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Edited by Luigino Bruni and Pier Luigi Porta
Chapter 15: The Not-So-Fragile Fragility of Goodness: The Responsive Quality of Fiduciary Relationships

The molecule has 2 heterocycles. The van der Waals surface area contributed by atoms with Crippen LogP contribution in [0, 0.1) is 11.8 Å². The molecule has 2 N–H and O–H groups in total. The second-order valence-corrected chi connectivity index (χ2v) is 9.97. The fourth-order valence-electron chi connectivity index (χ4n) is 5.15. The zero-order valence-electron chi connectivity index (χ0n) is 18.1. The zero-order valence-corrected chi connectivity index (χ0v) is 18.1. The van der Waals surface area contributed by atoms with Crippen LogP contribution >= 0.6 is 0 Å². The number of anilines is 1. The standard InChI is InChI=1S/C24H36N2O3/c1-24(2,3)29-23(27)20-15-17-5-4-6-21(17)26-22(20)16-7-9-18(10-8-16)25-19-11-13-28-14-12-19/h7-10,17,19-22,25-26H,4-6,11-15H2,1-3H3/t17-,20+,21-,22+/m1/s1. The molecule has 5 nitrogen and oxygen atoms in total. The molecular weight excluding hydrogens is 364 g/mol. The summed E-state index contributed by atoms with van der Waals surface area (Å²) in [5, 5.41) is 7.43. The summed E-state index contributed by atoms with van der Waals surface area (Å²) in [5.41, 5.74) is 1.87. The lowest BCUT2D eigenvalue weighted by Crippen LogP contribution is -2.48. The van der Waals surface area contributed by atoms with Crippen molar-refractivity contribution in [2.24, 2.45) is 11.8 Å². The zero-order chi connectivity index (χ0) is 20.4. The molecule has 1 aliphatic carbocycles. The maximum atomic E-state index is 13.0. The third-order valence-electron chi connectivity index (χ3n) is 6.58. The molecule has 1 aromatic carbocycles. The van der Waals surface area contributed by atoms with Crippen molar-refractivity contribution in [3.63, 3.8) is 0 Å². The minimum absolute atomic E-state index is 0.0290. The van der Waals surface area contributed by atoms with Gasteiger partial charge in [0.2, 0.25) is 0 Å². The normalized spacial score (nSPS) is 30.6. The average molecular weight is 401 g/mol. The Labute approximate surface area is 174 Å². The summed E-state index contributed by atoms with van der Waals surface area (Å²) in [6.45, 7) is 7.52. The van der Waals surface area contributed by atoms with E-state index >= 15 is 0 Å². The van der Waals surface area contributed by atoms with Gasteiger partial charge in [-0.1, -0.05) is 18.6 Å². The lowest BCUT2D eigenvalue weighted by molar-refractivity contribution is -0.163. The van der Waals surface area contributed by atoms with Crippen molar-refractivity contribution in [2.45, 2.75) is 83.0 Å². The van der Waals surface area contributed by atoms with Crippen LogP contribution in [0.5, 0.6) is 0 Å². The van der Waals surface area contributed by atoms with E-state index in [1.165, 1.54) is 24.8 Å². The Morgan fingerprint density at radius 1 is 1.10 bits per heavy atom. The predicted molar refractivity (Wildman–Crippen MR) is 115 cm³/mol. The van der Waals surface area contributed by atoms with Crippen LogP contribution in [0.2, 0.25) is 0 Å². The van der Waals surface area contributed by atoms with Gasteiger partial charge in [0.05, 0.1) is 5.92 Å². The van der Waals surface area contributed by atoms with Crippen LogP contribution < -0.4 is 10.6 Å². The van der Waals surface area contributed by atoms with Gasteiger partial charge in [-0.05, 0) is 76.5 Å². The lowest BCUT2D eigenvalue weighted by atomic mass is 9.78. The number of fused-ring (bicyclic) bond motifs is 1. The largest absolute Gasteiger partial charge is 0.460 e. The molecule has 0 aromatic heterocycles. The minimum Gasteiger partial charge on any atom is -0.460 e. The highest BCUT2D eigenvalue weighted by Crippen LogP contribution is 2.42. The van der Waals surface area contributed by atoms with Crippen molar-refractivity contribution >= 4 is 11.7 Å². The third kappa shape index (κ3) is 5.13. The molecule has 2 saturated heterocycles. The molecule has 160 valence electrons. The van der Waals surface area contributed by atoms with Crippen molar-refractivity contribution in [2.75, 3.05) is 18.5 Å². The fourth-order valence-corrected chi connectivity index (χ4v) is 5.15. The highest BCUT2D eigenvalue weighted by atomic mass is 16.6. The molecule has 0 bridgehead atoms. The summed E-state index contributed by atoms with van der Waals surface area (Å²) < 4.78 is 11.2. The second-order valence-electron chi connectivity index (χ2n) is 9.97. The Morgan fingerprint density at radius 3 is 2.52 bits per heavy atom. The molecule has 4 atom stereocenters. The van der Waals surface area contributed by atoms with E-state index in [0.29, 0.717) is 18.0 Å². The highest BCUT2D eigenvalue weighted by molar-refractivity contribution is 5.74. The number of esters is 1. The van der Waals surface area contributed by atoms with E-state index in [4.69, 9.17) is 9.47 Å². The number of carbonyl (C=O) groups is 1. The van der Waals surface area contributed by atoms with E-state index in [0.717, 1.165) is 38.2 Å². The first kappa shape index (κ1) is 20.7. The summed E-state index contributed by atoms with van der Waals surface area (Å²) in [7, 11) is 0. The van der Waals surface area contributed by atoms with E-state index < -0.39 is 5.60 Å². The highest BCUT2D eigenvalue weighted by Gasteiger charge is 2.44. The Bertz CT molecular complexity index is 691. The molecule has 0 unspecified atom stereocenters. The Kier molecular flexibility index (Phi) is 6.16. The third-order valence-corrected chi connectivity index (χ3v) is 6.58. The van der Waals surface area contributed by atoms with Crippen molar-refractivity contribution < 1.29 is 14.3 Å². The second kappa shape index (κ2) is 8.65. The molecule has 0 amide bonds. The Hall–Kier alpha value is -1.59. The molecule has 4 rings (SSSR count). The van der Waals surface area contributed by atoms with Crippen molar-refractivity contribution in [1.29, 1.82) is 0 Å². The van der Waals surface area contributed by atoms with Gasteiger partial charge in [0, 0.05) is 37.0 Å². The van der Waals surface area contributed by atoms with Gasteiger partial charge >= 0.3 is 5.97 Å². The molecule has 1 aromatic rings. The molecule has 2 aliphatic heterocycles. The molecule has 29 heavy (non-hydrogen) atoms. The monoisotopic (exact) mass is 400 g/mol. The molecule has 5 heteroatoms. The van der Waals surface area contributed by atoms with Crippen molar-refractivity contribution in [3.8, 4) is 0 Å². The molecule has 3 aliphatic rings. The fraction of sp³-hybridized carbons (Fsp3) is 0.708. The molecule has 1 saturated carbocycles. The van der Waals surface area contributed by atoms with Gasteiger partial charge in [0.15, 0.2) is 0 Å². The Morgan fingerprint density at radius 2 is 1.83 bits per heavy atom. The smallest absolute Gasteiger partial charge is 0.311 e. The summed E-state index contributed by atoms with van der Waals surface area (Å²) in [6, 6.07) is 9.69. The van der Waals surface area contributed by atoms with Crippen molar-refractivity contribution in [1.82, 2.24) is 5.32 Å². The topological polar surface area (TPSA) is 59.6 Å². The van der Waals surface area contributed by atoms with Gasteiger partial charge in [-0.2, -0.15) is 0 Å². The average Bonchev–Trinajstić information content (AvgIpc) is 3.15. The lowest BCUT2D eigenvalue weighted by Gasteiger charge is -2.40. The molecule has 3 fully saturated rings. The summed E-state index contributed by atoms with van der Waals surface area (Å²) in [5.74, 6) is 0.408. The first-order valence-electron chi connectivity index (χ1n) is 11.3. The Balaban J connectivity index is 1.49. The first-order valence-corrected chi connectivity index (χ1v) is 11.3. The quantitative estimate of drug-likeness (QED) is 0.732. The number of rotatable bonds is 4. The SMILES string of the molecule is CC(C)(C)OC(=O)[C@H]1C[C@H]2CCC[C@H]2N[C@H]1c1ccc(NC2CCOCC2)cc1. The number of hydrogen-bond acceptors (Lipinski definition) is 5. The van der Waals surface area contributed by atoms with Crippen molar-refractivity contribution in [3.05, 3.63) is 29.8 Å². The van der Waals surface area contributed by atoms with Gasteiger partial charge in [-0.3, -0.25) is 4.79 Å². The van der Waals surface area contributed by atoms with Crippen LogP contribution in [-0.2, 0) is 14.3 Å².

15 The not-so-fragile fragility of goodness: the responsive quality of ﬁduciary relationships Vittorio Pelligra* This word ‘ﬁdes’, means ‘rope’ which binds and links us together. (A. Genovesi 1770 [1924: 148]) The advantage of humankind of being able to trust one another, penetrates into every crevice and cranny of human life: the economical is perhaps the smallest part of it, yet even this is incalculable. (J.S. Mill 1848: 131) 1. Introduction In 1986, Martha Nussbaum developed her well-known argument of the socalled ‘fragility of goodness’ (Nussbaum 1986). According to her reading of Aristotle’s theory of eudaimonia (meaning ‘human ﬂourishing’, an enlarged view of ‘happiness’), the pursuit of the good life, which ultimately leads to happiness, is doomed to be subject to the will of fate. Since, in fact, one of the constitutive elements of such an enterprise is the possibility of building meaningful interpersonal relationships, and the quality of such relationships is necessarily a function of others’ behaviour and such a behaviour is, in turn, out of the control of the subject itself, our own happiness is ultimately in others’ hands. That is one of the reasons why our own happiness has always been so strongly perceived as related to luck. However, a critical point in Nussbaum’s argument is that, while ego can only decide to open his/her life to the inﬂuence of alter before knowing whether such an inﬂuence will be positive or negative, that is to expose him/herself to the risk of opportunism, at the same time,...
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